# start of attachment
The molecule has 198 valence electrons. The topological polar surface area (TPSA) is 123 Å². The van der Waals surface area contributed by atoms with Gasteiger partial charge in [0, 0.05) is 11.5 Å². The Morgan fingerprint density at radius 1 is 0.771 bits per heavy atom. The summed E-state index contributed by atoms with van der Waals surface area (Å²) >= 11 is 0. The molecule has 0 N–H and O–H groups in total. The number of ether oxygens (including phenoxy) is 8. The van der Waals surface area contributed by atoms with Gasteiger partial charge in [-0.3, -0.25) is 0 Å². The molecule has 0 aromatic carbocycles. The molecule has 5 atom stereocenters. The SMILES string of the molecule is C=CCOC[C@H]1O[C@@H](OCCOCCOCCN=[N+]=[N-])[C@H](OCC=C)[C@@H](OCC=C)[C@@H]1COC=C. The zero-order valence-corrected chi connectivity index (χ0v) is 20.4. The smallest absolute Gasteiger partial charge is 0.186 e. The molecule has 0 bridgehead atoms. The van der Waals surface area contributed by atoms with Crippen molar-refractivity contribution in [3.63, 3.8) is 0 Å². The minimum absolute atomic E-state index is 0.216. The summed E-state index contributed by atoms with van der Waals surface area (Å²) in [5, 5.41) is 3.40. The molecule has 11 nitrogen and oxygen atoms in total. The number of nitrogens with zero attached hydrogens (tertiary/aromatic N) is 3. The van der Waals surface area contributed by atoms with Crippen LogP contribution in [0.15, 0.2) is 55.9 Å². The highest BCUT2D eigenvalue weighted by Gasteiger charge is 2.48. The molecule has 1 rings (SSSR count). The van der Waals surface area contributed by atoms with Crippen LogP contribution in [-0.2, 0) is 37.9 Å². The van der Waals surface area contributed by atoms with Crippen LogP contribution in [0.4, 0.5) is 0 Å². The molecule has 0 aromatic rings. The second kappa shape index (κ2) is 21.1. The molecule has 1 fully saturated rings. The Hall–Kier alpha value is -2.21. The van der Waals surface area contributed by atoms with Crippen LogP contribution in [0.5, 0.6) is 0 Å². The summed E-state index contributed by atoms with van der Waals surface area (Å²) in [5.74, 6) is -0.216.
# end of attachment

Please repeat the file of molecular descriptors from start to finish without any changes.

The molecule has 198 valence electrons. The topological polar surface area (TPSA) is 123 Å². The van der Waals surface area contributed by atoms with Gasteiger partial charge in [0, 0.05) is 11.5 Å². The Morgan fingerprint density at radius 1 is 0.771 bits per heavy atom. The summed E-state index contributed by atoms with van der Waals surface area (Å²) >= 11 is 0. The molecule has 0 N–H and O–H groups in total. The number of ether oxygens (including phenoxy) is 8. The van der Waals surface area contributed by atoms with Gasteiger partial charge in [-0.3, -0.25) is 0 Å². The molecule has 0 aromatic carbocycles. The molecule has 5 atom stereocenters. The SMILES string of the molecule is C=CCOC[C@H]1O[C@@H](OCCOCCOCCN=[N+]=[N-])[C@H](OCC=C)[C@@H](OCC=C)[C@@H]1COC=C. The zero-order valence-corrected chi connectivity index (χ0v) is 20.4. The smallest absolute Gasteiger partial charge is 0.186 e. The molecule has 0 bridgehead atoms. The van der Waals surface area contributed by atoms with Crippen molar-refractivity contribution in [3.63, 3.8) is 0 Å². The minimum absolute atomic E-state index is 0.216. The summed E-state index contributed by atoms with van der Waals surface area (Å²) in [5, 5.41) is 3.40. The molecule has 11 nitrogen and oxygen atoms in total. The number of nitrogens with zero attached hydrogens (tertiary/aromatic N) is 3. The van der Waals surface area contributed by atoms with Crippen LogP contribution in [0.15, 0.2) is 55.9 Å². The highest BCUT2D eigenvalue weighted by Gasteiger charge is 2.48. The molecule has 1 rings (SSSR count). The van der Waals surface area contributed by atoms with Crippen LogP contribution in [-0.2, 0) is 37.9 Å². The van der Waals surface area contributed by atoms with Crippen LogP contribution in [0.4, 0.5) is 0 Å². The molecule has 0 aromatic rings. The second kappa shape index (κ2) is 21.1. The molecule has 1 fully saturated rings. The Hall–Kier alpha value is -2.21. The van der Waals surface area contributed by atoms with Crippen LogP contribution in [0.5, 0.6) is 0 Å². The summed E-state index contributed by atoms with van der Waals surface area (Å²) in [5.74, 6) is -0.216.